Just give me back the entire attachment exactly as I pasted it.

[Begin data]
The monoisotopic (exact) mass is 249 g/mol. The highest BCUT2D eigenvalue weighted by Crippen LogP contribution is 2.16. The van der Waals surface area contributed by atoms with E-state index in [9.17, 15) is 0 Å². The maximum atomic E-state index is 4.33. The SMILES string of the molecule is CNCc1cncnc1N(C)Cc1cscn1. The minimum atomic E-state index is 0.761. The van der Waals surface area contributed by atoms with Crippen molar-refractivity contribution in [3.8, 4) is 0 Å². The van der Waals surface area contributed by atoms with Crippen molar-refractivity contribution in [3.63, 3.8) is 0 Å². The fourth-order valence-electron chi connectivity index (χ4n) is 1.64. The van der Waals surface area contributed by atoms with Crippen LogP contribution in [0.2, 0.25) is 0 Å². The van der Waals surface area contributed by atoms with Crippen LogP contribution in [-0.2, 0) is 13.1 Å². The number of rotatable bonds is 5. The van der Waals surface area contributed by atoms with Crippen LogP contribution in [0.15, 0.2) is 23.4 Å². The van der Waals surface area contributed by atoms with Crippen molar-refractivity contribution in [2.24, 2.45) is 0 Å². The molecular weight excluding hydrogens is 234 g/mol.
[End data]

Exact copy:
The monoisotopic (exact) mass is 249 g/mol. The highest BCUT2D eigenvalue weighted by Crippen LogP contribution is 2.16. The van der Waals surface area contributed by atoms with E-state index in [9.17, 15) is 0 Å². The maximum atomic E-state index is 4.33. The SMILES string of the molecule is CNCc1cncnc1N(C)Cc1cscn1. The minimum atomic E-state index is 0.761. The van der Waals surface area contributed by atoms with Crippen molar-refractivity contribution in [3.8, 4) is 0 Å². The van der Waals surface area contributed by atoms with Crippen molar-refractivity contribution in [3.63, 3.8) is 0 Å². The fourth-order valence-electron chi connectivity index (χ4n) is 1.64. The van der Waals surface area contributed by atoms with Crippen LogP contribution in [0.2, 0.25) is 0 Å². The van der Waals surface area contributed by atoms with Crippen LogP contribution in [-0.2, 0) is 13.1 Å². The number of rotatable bonds is 5. The van der Waals surface area contributed by atoms with Crippen LogP contribution in [0.15, 0.2) is 23.4 Å². The van der Waals surface area contributed by atoms with Crippen molar-refractivity contribution in [2.24, 2.45) is 0 Å². The molecular weight excluding hydrogens is 234 g/mol.